Coalition to City Council: Slow your roll on rapid transit
Jeremy Lazarus | 11/13/2015, 5:54 p.m. | Updated on 11/13/2015, 5:54 p.m.
Slow down the rush to install bus rapid transit (BRT) in Richmond and take the time to ensure that the service will not become an expensive boondoggle.
That’s the message an alliance of 11 civic groups delivered to Richmond City Council on Monday night in calling attention to the potential drawbacks of the developing service.
While the $54 million BRT project dubbed GRTC Pulse is still undergoing design review, speakers from RVA Coalition sought to raise concerns for the council to weigh before the governing body considers putting a final stamp of approval on a project they previously have endorsed.
On a night when the top issue on council’s agenda involved the tax rate to be imposed on owners of homes and businesses, coalition representatives gave council an earful about their BRT concerns.
One big one is that the 20,000 city residents — largely African-Americans — who rely on bus service would be disconnected from BRT because the planned 8-mile route skirts black neighborhoods and would do little to improve their access to jobs and services.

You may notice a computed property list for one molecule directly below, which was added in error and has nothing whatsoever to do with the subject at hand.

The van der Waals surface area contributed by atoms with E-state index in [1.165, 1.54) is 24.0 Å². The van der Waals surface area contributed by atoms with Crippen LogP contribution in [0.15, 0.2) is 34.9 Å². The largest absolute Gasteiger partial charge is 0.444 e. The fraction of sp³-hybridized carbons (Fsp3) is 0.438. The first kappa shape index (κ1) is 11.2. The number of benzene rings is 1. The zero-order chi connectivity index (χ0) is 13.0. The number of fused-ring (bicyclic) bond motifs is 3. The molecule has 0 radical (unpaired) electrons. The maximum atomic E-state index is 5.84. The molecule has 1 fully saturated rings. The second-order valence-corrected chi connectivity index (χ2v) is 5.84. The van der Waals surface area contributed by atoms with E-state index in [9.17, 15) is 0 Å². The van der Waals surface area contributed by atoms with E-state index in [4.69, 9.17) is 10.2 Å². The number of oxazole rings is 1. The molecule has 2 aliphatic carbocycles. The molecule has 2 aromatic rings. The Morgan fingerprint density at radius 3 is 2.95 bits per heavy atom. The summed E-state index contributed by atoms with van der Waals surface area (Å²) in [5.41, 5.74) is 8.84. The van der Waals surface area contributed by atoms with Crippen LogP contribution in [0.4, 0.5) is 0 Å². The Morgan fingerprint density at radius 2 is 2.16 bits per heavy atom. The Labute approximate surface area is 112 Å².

Speakers from the coalition also warned that Richmond taxpayers could end up being saddled with a $2 million to $5 million operating deficit that would steal money from public schools and public safety.
They also raised worries that the construction and operation of GRTC Pulse would undermine the burgeoning apartment and business developments along Broad Street, the main street on which GRTC Pulse will run.
It’s a far different perspective on GRTC Pulse than that offered by the public transit company and its supporters, including Gov. Terry McAuliffe, who wants the new service operational before he leaves office in early 2018.
For supporters including the Rev. Ben Campbell, who spoke at the meeting, GRTC Pulse is viewed as the kind of modern service the city needs to advance public transit within and outside the city.
They cite its promise of faster service along the route that will link Willow Lawn Shopping Center to the west with Rocketts Landing to the east, where the Stone Brewery operation is being built.
Now projected to carry 3,500 people a day or 1.2 million passengers a year, the wheeled buses on this route would have 14 stations, or fewer stops than most routes, dedicated lanes along curbs or in the median and would start new trips every 10 to 15 minutes — a huge improvement over the 30 minute and longer headways on regular routes.
GRTC has yet to provide any specifics on how existing routes would connect with GRTC Pulse, though officials have said that issue would be addressed before operations begin, now projected for October 2017. Construction of the first stations is to begin next spring if all approvals are in place.
GRTC spokeswoman Carrie Rose Pace said the company is fully aware of the connection issue. She said a study is underway to consider how to improve connections between local routes and GRTC Pulse, with a portion of the study specifically looking at routes in the East End.